FreeBSD OpenVPN Server/Routed

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Many people feel overwhelmed by the installation and configuration of OpenVPN. Here, I'll try to write an easy to understand installation guide.

i'm fine good work

Setup SSL Certificates/Keys

I think setting up SSL is the toughest part of OpenVPN for most people, including myself. I've written a script to help manage my network OpenSSL certificates. You can download this file here. Extract the tgz in your home directory (for now). You should see two files,, and openssl.cnf.


You must edit the perl script to work correctly on your network. When initially downloaded, the script with exit, reminding you to setup all the variables at the top of the file. By default, the top of the file looks like this:

### Comment out the line with a # when you edit this file.
die("\n\n\n\nPlease edit variables and comment out this line.\n\n\n\n");
### SSL CERT Variables here ###
$ENV{'KEY_SIZE'} = "1024";
$ENV{'KEY_DIR'} = "/usr/local/etc/openvpn/ssl"; 
$ENV{'KEY_DAYS'} = "3650";
$ENV{'KEY_CN'} = "";
$ENV{'KEY_CRL_LOC'} = "URI:http://CRL_URI";

We need to change each of these values. The top of my file, with all the variables set, looks like this:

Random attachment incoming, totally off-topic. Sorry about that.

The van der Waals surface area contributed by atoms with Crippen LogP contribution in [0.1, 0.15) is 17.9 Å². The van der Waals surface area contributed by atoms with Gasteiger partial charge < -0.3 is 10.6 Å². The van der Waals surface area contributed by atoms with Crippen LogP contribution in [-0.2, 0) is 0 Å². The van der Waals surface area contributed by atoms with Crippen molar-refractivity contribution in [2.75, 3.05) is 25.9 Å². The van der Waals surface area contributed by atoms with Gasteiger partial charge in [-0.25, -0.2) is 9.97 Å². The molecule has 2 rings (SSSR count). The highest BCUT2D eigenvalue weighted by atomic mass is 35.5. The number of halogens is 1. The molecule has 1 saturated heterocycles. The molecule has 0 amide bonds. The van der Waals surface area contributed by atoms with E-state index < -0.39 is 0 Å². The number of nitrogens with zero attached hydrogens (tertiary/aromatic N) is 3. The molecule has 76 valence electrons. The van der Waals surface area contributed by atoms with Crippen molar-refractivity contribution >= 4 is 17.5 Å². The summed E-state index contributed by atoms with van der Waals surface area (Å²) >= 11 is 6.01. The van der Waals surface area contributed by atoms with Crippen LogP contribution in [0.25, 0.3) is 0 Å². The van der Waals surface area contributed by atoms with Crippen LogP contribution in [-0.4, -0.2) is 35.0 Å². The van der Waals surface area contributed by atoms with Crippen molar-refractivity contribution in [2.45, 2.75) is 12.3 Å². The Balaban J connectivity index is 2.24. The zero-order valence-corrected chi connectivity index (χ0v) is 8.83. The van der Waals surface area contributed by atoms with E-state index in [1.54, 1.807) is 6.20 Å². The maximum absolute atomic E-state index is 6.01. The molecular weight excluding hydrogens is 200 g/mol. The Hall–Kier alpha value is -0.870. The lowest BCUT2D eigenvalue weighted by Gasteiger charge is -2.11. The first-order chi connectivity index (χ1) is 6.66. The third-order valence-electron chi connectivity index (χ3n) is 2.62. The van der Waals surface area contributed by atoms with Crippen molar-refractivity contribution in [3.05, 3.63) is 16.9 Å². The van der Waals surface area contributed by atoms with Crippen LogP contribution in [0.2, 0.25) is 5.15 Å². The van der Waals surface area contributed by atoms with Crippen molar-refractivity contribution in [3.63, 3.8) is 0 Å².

### Comment out the line with a # when you edit this file.
#die("\n\n\n\nPlease edit variables and comment out this line.\n\n\n\n");
### SSL CERT Variables here ###
$ENV{'KEY_CITY'} = "Minneapolis";
$ENV{'KEY_ORG'} = "Secure Computing Networks";
$ENV{'KEY_EMAIL'} = '';
$ENV{'KEY_SIZE'} = "1024";
$ENV{'KEY_DIR'} = "/usr/local/etc/openvpn/ssl";
$ENV{'KEY_DAYS'} = "3650";
$ENV{'KEY_CN'} = "";

There are a couple points to note. First, make sure you comment out the die("... line. Failure to do so will result in the script failing to run. Second, the KEY_CRL_LOC is an optional variable, for use if you want to make your certificate revocation list available to the public. This script will not upload the CRL to your URI location. This must be manually done.